Republicans are ‘eager to weaponize’ diversity, MSNBC op-ed argues

MSNBC opinion columnist Zeeshan Aleem suggested Friday that the GOP is becoming both more diverse and “white nationalist” at the same time.

“Republicans in Congress could be on the brink of becoming a lot more racially diverse. As The New York Times reports, 67 Black, Latino, Asian or Native American Republican candidates are on the ballot for seats in the U.S. House in November,” Aleem began. “With only a dozen members of color among House Republicans right now, the historically diverse candidate roster could, if even moderately successful, make the GOP House caucus look considerably less pale.”

The article noted further, “It may seem counterintuitive, but an increasingly white nationalist GOP does not foreclose the possibility of diversity among its ranks. Republicans are savvily using this reality to their advantage and are eager to weaponize it.” 

Aleem then said that Democrats and the left must “think more carefully about what it takes to attract voters of color.”


Aleem noted that part of this shift occurred during the tenure of former President Donald Trump.

“Even while Trump was in office, there were indicators that an unapologetically nativist and bigoted GOP could work with minorities. In 2020, when Republicans snagged 14 seats in the House, almost every single seat they flipped from blue to red was with a minority or woman candidate,” Aleem wrote. “And in a development that surprised many political analysts, Trump made decisive gains among Latino voters and women, and saw a slight uptick in Black support, in 2020 compared to 2016 (though he still didn’t win those groups).”

The piece claimed that some voters, despite not identifying as White themselves, were on the most far-right vanguard of “white nationalist” and “authoritarian” right-wing politics.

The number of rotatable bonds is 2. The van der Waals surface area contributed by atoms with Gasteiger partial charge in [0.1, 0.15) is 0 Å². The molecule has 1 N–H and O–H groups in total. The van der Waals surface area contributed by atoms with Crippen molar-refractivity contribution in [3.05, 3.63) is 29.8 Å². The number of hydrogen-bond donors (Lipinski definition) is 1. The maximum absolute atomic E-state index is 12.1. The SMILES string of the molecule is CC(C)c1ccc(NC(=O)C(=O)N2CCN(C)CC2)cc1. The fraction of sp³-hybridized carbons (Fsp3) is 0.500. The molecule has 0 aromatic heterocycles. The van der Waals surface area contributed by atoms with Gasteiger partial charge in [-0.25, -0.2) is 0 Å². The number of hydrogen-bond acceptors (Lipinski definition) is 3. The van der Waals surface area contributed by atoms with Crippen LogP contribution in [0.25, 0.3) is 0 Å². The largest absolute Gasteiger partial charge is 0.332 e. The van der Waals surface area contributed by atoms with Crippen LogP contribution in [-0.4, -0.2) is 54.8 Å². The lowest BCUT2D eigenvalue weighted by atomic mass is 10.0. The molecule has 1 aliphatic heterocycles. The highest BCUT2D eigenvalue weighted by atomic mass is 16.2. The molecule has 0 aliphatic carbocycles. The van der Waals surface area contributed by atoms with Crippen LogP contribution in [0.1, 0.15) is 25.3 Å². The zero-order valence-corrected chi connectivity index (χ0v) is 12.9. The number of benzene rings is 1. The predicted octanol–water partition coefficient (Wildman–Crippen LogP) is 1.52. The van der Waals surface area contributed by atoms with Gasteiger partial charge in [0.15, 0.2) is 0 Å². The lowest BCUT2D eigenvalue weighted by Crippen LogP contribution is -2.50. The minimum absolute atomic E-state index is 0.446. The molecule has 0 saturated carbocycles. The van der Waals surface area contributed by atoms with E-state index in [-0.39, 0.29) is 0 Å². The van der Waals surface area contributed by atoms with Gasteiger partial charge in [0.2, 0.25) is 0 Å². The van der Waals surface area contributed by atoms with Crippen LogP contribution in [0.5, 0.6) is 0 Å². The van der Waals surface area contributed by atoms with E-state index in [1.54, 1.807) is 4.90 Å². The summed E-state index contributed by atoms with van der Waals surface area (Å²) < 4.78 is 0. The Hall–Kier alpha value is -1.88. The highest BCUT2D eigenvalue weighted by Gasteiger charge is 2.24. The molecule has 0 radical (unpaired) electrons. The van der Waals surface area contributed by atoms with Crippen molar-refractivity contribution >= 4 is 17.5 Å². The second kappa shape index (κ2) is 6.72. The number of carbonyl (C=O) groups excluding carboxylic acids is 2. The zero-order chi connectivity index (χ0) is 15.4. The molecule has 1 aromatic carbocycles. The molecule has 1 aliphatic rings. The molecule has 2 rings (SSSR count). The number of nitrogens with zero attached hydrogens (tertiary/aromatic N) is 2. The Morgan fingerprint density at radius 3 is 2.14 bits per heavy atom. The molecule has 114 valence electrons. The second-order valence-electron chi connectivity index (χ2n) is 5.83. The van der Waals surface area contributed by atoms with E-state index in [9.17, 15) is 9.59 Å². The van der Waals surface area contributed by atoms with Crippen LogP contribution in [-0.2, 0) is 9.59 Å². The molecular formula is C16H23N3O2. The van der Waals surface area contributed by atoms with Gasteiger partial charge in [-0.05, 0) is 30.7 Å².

“There were also signs that the people of color are involved in — and at times, prominent leaders in — the most extreme elements of the white nationalist authoritarian right during the Trump era,” Aleem wrote. “The chair of the Proud Boys is Latino. The main organizer of the ‘Stop the Steal rally’ was born to Black and Arab parents.” He described this as “a phenomenon some scholars call ‘multiracial white supremacy.’”


He suggested that part of the shift toward Republicans is because “just like white people, people of color are ideologically diverse and think about race and racism in a wide variety of ways.” One of those ways cited was that “some conservative people of color who may find Trump’s vulgar racism objectionable would still rather throw their lot in with the GOP than the Democrats, particularly at a time when Democratic views on economic and social issues are swinging to the left.” 

According to Aleem, the Republican Party uses “diversity as a shield and a lance” because “Diverse candidates allow Republicans to deflect accusations of racism” and “catch the attention of a more diverse range of voters.”

He concluded with the advice that Democrats “can’t take people of color for granted, and remember that those voters care just as much as white voters do about ‘kitchen table issues’ — and don’t have uniform or fixed ideological views on how to tackle them.”

An MSNBC opinion piece suggested that that the Republican Party has learned to use diversity ‘as a shield and a lance’ in the political battlefield.

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